Brands Hatch - so many legendary stories
Brands Hatch is one of the most iconic race track on the world, not only as one of the circuits which hosted the Formula One British Grand Prix in the past but also because of many legendary races which took place at the track near West Kingsdown in Kent, England.
14 Grand Prix races between 1964 and 1986
Brands Hatch hosted 14 Formula One Grand Prix races between 1964 and 1986. From 1964 to 1982, as they shared the event with Silverstone, the F1 races at Brands Hatch were held every two years. From 1982 to 1986, five Grand Prix races were held consecutively at Brands Hatch. After that, Silverstone entered into a long-term agreement to host Formula One, which was extended a few times.
Origins of the track were in the 1920s
Origins of the Brands Hatch racing track can be traced back to the 1920s, when cyclists and cross-country runners used amphitheater-shaped natural grassy hollows for practices and races. The first race was held in 1926. After that, motorcyclists entered onto the scene and they continued to use the track during the 1930s. After World War II, the races were resumed once again.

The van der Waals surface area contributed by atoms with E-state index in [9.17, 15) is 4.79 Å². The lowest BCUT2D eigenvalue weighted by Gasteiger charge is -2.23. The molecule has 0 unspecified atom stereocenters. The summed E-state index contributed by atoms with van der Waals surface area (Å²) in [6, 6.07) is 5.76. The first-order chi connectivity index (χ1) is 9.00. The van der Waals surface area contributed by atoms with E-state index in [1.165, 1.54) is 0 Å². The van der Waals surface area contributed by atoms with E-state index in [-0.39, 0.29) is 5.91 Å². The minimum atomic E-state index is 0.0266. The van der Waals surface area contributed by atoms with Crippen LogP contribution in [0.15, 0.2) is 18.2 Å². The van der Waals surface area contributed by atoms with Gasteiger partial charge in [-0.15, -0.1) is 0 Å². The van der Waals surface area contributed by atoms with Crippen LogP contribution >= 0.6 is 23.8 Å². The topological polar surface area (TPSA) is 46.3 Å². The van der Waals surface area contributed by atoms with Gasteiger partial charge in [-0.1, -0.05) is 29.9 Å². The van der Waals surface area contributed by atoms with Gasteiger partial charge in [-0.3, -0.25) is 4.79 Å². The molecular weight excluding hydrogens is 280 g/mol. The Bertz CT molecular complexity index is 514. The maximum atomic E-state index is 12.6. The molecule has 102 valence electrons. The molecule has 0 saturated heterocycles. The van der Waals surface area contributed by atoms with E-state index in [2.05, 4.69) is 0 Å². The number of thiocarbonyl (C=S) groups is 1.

The first racing meeting was held in 1950
The 500 Club was founded in 1946. This was an organisation which promoted racing in 500cc single-seaters. This club was actually able to persuade Joe Francis, the managing director of Brands Hatch Stadium Ltd., that the future lays in car and motorcycle road racing. The club invested about 17,000 pounds in a tarmac surface and got the length of the track increased from 0.75 to 1-mile. Brands Hatch was the first exclusive post-war racing track in England and the first racing meeting was held on April 16th 1950.
The track was expanded during 1950s
The Half Litre Club, which later became the British Racing and Sports Car Club (BRSCC), held many races throughout the 1950s and firmly established the venue as one of Britain’s top racing circuits. The track continued to expand during 1953 and 1954, with the addition of the Druids Bend (lengthening the circuit to 1.24 miles), a pit lane and spectator banks. Another important change was the reversal of the racing direction to clockwise. During the 1950s,the main racing series at the Brands Hatch was the Formula III, but by the end of the decade, the racing programme expanded to many other series and varieties of cars.
The choice of long and short circuit
In January 1960, the Kent County Council gave a planning permission for the extension of Brands Hatch. With that extension, the length of the track was doubled to 2.65-mile and the track was offering a choice of both long and short circuit. The new track made its debut in August that year, with Formula One working entries from BRM, Cooper, Ferrari and Lotus, together with independent participants such as Yeoman Credit Racing, Scuderia Eugenio Castellotti and Scuderia Centro Sud. The Silver City trophy race was won by Jack Brabham in the Works Cooper-Climax by just 4.4 seconds from Graham Hill in the BRM P48, after the gearbox of Jim Clark‘s Lotus expired after leading 22 of the 50-lap race.
Jim Clark won the inaugural British GP at Brands Hatch